At night, I worry about red algal blooms and the way death follows abrupt darkness. Consider the lithe loggerhead or the polyps of ancient staghorn. What must it be like to surrender to those invading clouds, parched for sunlight?
I pull from tangled
pale claws nearly dust
to stash in my breast pocket.
Clittering china, I picture
a family of crab ghosts converging
over my pulse, ready to tuck
into their first bloody meal after death;
eye stalks sway in synchrony
raised in prayer to Sea, or
perhaps his brother, Sky.
mingling in my pocket,
I scoop out my heart
and permit you to feast.
Photo credit: Beth Tockey Williams
Then thunder comes
on shoulders of rain.
The roar you think
will taper off
so you stop to hear her out;
on she shakes, & on.
Her bellow beats bereft
the balding palm, prickle pears
wag paddles in her face.
You hear her grief-ripples
from the thick-aired house,
windows agape, sills –
tongues for puddling.
She sobs through lunch
of jasmine rice &
coconut milk, sobs
through day marking papers
in blue-black strokes.
Even unto sleep, even once
rain has ceased, thunder
crawls down the dark hall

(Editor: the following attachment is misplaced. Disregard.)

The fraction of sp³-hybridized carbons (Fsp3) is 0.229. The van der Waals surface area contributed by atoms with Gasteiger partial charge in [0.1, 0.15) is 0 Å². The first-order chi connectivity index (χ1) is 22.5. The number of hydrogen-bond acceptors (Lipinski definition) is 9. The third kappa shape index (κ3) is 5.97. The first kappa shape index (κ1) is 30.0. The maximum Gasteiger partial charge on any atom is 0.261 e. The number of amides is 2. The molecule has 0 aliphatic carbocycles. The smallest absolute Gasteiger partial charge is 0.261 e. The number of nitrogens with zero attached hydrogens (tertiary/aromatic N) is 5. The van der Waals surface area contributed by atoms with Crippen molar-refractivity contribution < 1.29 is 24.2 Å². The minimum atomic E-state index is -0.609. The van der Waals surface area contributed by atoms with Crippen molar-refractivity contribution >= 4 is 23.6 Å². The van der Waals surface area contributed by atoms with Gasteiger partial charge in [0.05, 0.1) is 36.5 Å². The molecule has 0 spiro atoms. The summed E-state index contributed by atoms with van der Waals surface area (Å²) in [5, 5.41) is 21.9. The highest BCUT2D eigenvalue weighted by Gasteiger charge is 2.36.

on her hands & knees.
(The soft pastel painting featured alongside this poem was created by my mother, Beth Tockey Williams. Stay tuned for more content like this, as together we are creating a book of poetry and pastel landscape paintings documenting our experience as the Artists in Residence at the Dry Tortugas National Park!)
You meet me at the bridge and ask me to discard my scales. Urgently: you say it’s time for me to join you above. It’s simple, you say, just pull them out like so many fingernails. You do not have them, so you do not know. You’ve given me no clippers so I must dig in and rip them out from the root.
It takes hours. You grow bored, you drowse beneath a tree nearby. My blood stains the swamp and it bubbles in my wounds. I’m cleansed by black water tannins. My sides and legs shredded and oozing, I roll onto the riverbank. You gather me up in the net of your arms.
You have a place for me in a nice suburban home. I’ll have a family: someone to look after me each day. There is awe and love in your eyes. I have hidden my gills; I hope that as I learn to breathe your air, they do not fall away.
I now allow myself to write
those velvet throats, those waves of female form,
without discrediting the work
as politic instead of rather than also poetic.
I touch a woman and learn long dead languages, taste her breath and tides pull me under,
where the ocean names my atoms
reminds me all I’d know
if the Earth herself were my politics.
The swamp is my reliquary, and deep within, death and life and death sing across the waters.
She too carries this candor, her body equally unnavigable without submission. I’ve learned this:
How could I see the naked world
and wish it clothed? How could I breathe good air filtered over light years, bequeathed to me by the stars I count beside my lover,
and wish to bottle it? Nothing, not poetry, not politics, will spare me if I cannot spare her.